1.2. Contingency funds are not financed transparently: The mechanism by which contingency funds are financed is quite opaque. As in the past, this remains one of the funds’ major problems. The contingency funds are almost entirely spent in the first and second quarters, and then the funds are replenished. During the previous government, spenders were given loans from the contingency funds. Loans were later “recovered”. If a spender did not appropriately plan its budget or an unforeseen expenditure came up, the spender would obtain the money it lacked from the contingency fund as a loan. When agencies received money from the state budget, the contingency fund would recover the money which it lent to the spender. It is possible that this practice is still in use , however, when contingency funds run out of money, the government immediately instructs the Ministry of Finance to find appropriate resources in accordance with the rules provided in legislation. For example, on June 4th, 2015, the Government instructed the Ministry of Finance to provide GEL 5 million to its Contingency Fund through finding appropriate resources in accordance with the rules laid out in legislation. Yet, no such rules exist.

1.3. The Government’s contingency spending is significantly higher than it appears in the budget: There is GEL 280 million in the Fund for the Implementation of Regional Projects. Although the fund is not formally categorized as a contingency fund, by all accounts it is one. Spending from the fund is not planned in advance, with few exceptions.[1] The Fund for Implementation of Regional Projects is distinct from a contingency fund in only one formal respect – the Budget Code does not formally allow the fund to spend on items not budgeted for. According to Article 28, Point 1 of the Budget Code, the share of spending from the President’s and Government’s Contingency Funds in total should not exceed 2% of annual, planned budgetary spending. Although these two funds do not exceed 2% of annual planned spending, taken together with the Fund for the Implementation of Regional Projects, which is in all respects a contingency fund, spending exceeds the 2% limit by a significant margin.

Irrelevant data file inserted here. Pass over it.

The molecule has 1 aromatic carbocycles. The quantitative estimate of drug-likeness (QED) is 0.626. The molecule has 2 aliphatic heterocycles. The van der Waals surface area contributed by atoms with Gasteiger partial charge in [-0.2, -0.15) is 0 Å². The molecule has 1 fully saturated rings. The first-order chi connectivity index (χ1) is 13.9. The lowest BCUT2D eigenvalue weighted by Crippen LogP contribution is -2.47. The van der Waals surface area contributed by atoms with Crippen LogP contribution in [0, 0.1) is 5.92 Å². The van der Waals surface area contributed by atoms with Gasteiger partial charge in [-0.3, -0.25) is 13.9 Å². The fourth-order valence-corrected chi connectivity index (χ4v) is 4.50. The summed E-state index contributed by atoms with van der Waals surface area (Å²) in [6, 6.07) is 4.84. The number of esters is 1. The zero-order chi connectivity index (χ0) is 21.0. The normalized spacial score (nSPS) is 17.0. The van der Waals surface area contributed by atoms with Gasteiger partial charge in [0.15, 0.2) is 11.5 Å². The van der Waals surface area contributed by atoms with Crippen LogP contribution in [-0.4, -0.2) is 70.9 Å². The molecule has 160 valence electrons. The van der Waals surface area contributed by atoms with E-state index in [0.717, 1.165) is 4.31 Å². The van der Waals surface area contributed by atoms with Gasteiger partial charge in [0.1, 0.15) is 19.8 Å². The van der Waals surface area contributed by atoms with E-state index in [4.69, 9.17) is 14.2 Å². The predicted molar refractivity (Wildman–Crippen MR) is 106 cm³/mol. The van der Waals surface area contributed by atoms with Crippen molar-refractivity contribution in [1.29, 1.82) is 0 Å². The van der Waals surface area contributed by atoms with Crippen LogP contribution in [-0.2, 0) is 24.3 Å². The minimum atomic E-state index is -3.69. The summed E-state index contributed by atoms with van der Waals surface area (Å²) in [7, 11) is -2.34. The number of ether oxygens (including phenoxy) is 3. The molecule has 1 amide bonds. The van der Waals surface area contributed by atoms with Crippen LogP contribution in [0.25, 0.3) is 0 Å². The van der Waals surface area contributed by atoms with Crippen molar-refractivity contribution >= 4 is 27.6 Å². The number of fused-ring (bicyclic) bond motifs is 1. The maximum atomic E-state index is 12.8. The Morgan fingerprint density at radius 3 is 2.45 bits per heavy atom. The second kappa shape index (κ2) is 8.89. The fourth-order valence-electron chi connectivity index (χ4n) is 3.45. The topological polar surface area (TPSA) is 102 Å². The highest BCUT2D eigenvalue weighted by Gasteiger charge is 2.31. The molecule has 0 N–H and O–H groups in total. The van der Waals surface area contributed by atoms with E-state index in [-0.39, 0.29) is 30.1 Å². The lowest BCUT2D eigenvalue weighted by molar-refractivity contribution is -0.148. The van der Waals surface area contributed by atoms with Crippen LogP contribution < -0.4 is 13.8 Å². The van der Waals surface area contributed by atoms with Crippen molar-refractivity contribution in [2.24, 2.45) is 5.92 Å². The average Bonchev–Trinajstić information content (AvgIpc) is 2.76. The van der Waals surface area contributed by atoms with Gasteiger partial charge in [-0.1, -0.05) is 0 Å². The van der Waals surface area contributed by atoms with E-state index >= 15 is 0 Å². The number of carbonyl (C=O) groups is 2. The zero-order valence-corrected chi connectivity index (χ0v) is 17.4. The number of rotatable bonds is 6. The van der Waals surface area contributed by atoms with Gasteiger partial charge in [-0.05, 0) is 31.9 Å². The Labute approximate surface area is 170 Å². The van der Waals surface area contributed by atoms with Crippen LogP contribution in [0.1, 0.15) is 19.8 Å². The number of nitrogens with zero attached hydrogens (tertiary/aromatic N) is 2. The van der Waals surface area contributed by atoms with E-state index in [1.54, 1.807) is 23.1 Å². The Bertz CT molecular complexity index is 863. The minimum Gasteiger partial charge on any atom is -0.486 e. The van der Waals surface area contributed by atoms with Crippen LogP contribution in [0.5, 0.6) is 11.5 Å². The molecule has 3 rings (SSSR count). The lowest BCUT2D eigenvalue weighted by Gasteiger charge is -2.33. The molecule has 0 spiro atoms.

1.4. The Law on Public Procurement does not cover contingency funds: Currently, the requirements and restrictions laid out in the Law on Public Procurement do not apply to the contingency funds. This makes the funds even more opaque and gives rise to greater opportunities for arbitrary spending. Georgia is not the only country where laws on state procurement do not apply to contingency funds, but spending  from contingency funds in such countries (including in the EU) is only allowed in response to force majeure events rather than to cover unforeseen expenditures.